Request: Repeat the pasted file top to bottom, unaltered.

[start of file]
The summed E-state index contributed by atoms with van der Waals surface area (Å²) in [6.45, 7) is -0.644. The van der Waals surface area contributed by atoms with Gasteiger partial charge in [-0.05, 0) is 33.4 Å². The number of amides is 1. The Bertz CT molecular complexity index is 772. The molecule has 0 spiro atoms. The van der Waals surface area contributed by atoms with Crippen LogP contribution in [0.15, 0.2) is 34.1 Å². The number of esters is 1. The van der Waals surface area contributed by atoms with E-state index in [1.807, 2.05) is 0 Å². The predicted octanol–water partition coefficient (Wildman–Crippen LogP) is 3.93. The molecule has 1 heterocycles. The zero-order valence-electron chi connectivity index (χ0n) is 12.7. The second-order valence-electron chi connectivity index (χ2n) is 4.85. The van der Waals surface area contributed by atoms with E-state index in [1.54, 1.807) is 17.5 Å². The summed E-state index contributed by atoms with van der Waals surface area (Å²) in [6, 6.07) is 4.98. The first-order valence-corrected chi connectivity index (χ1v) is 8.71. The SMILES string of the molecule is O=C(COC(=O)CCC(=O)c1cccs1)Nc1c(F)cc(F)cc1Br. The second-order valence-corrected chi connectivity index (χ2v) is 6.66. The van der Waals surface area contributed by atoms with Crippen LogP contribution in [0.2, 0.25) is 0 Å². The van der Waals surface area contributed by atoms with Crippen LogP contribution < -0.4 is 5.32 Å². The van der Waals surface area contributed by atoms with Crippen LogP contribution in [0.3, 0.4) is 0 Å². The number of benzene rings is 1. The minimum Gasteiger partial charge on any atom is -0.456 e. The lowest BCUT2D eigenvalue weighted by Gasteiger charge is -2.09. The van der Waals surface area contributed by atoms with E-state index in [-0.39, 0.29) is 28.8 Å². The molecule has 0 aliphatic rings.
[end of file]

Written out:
The summed E-state index contributed by atoms with van der Waals surface area (Å²) in [6.45, 7) is -0.644. The van der Waals surface area contributed by atoms with Gasteiger partial charge in [-0.05, 0) is 33.4 Å². The number of amides is 1. The Bertz CT molecular complexity index is 772. The molecule has 0 spiro atoms. The van der Waals surface area contributed by atoms with Crippen LogP contribution in [0.15, 0.2) is 34.1 Å². The number of esters is 1. The van der Waals surface area contributed by atoms with E-state index in [1.807, 2.05) is 0 Å². The predicted octanol–water partition coefficient (Wildman–Crippen LogP) is 3.93. The molecule has 1 heterocycles. The zero-order valence-electron chi connectivity index (χ0n) is 12.7. The second-order valence-electron chi connectivity index (χ2n) is 4.85. The van der Waals surface area contributed by atoms with E-state index in [1.54, 1.807) is 17.5 Å². The summed E-state index contributed by atoms with van der Waals surface area (Å²) in [6, 6.07) is 4.98. The first-order valence-corrected chi connectivity index (χ1v) is 8.71. The SMILES string of the molecule is O=C(COC(=O)CCC(=O)c1cccs1)Nc1c(F)cc(F)cc1Br. The second-order valence-corrected chi connectivity index (χ2v) is 6.66. The van der Waals surface area contributed by atoms with Crippen LogP contribution in [0.2, 0.25) is 0 Å². The van der Waals surface area contributed by atoms with Crippen LogP contribution < -0.4 is 5.32 Å². The van der Waals surface area contributed by atoms with Crippen LogP contribution in [0.3, 0.4) is 0 Å². The number of benzene rings is 1. The minimum Gasteiger partial charge on any atom is -0.456 e. The lowest BCUT2D eigenvalue weighted by Gasteiger charge is -2.09. The van der Waals surface area contributed by atoms with E-state index in [-0.39, 0.29) is 28.8 Å². The molecule has 0 aliphatic rings.